Communicating with Primary School Children

Most parents wonder about how and when they should talk to their child about cancer genetic risk. There may be many reasons why it is appropriate to begin to help your child understand more about genetic cancer risk. Reasons include; your child may be required to have a genetic test, your child may be recommended to have procedures to screen, treat or reduce the risk of cancer, your child may be witnessing you or other family members having procedures or surgery to manage cancer risk or treat cancer.

Why is it important to talk to your child?

Conversations with your child are important. These conversations can help your child to understand the family situation and to make sense of what they are experiencing. When your child does not understand what is happening in the family they can worry, feel alone and/or fearing the worst, which is very common in late primary and early teens, and misunderstand the situation. They may feel personally responsible and worry about you and your health and safety. Helping your child to understand cancer genetic risk and what it means for them and your family will:

• help your child to know that it is okay to talk about it.

• allow your child to ask questions and get the correct information.

• help them come to you (or others) when they are worried or feeling overwhelmed.

• build a shared understanding that can strengthen relationships.

This resource will help you to prepare for conversations with your child about genetic cancer risk so you can help them to understand what it means. It steps you through:

  • how your child might understand health and illness
  • thinking about how you feel about your genetic cancer risk
  • thinking about what your child notices and experiences
  • preparing to talk with your child

How do children understand health and illness?

Thinking further about what children understand about health and illness can help you in thinking about how to approach a discussion with your child.

Children hold complex concepts of health and illness and these concepts change as they develop. Much of how children understand these concepts comes from their personal experiences of illness and learnings about health promotion. Younger children’s concepts are often different to older children and adults who use more abstract experiences of health to inform their understanding.

Children view the general concept of being ‘’healthy’’ as being able to participate in activities, maintaining their normal routine, not taking medications or feeling sick and being happy.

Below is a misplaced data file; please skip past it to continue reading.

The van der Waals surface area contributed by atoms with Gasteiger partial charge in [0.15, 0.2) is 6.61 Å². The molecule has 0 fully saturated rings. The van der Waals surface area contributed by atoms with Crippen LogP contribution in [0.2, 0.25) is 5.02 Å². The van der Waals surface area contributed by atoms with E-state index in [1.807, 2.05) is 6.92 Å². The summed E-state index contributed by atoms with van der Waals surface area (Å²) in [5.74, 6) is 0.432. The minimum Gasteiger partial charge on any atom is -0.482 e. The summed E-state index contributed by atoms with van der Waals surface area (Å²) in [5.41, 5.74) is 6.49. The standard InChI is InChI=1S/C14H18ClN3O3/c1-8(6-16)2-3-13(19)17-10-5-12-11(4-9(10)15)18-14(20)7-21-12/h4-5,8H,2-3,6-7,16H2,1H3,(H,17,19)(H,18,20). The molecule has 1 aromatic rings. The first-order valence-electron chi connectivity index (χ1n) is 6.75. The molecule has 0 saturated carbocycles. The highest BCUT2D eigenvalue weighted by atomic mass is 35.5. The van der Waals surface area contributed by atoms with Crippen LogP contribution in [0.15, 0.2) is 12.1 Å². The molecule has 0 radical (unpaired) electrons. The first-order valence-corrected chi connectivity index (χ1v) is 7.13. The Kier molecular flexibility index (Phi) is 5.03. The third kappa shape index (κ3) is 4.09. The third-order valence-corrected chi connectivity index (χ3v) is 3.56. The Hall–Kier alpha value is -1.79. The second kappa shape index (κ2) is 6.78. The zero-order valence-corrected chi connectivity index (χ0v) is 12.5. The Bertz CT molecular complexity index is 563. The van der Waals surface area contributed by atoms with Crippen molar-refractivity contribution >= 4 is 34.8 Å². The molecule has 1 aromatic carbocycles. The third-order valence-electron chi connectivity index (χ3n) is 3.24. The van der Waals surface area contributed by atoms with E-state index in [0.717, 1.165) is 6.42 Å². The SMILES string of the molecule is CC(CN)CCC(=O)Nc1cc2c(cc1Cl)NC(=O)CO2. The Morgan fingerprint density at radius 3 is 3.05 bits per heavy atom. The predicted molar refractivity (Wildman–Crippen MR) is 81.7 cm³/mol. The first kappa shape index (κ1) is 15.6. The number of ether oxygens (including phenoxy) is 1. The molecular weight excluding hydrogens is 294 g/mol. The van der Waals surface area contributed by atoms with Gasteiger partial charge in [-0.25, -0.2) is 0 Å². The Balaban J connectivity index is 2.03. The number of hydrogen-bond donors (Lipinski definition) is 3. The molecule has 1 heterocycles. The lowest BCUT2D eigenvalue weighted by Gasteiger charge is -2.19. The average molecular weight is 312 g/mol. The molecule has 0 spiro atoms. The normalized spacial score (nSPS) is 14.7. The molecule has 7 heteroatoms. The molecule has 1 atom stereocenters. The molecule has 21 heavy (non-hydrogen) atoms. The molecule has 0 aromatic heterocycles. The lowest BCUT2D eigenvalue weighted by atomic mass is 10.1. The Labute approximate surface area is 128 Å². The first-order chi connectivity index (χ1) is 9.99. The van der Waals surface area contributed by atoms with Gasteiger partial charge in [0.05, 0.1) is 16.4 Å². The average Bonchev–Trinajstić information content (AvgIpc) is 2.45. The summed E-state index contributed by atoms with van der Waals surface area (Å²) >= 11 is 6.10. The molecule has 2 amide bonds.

As children less commonly experience serious or chronic disease, most children’s personal experiences of illness come from their experiences of contagious diseases such as colds and viral illnesses. This forms a ‘causal and effect’ concept of illness e.g. that one event leads to another.

Children’s experience of health promotion also informs their understanding of illness. Children understand the importance of behaviours such maintaining personal hygiene, eating well and not being around passive smoke and how these exposures relate to illness. Because of this they link healthy behaviours to the concept of health.

In essence children’s understanding is complex but the conclusions they draw may appear simplistic. This can be of relevance when children come across a new illness scenario. Researchers have found that children may often ‘fill in the gaps’ and find ways for their experience to fit within their known illness construct. Examples of this might be that children report that their illness is a punishment for something they have done or that things like their natural environment such as ‘cold air’ or ‘pollution’ may have caused their illness when the reason is not able to be identified.

It may be helpful to think about how you can describe the impact of genetic risk information in ways that can fit into the constructs your children hold.

For example, if you are considering genetic testing for your child it may be explained in ways such as;

“We have lots of genes in our body, these make up who we are and what we look like, for example what colour eyes we have. Genes are not something we can change, we get them when we are born. They are not like germs that give us a cold. Sometimes we get genes that mean we have to do extra things to help us stay healthy. We can do a test on our genes, to see if we need to have extra check ups or speak with other doctors, to make sure we stay as healthy as possible.”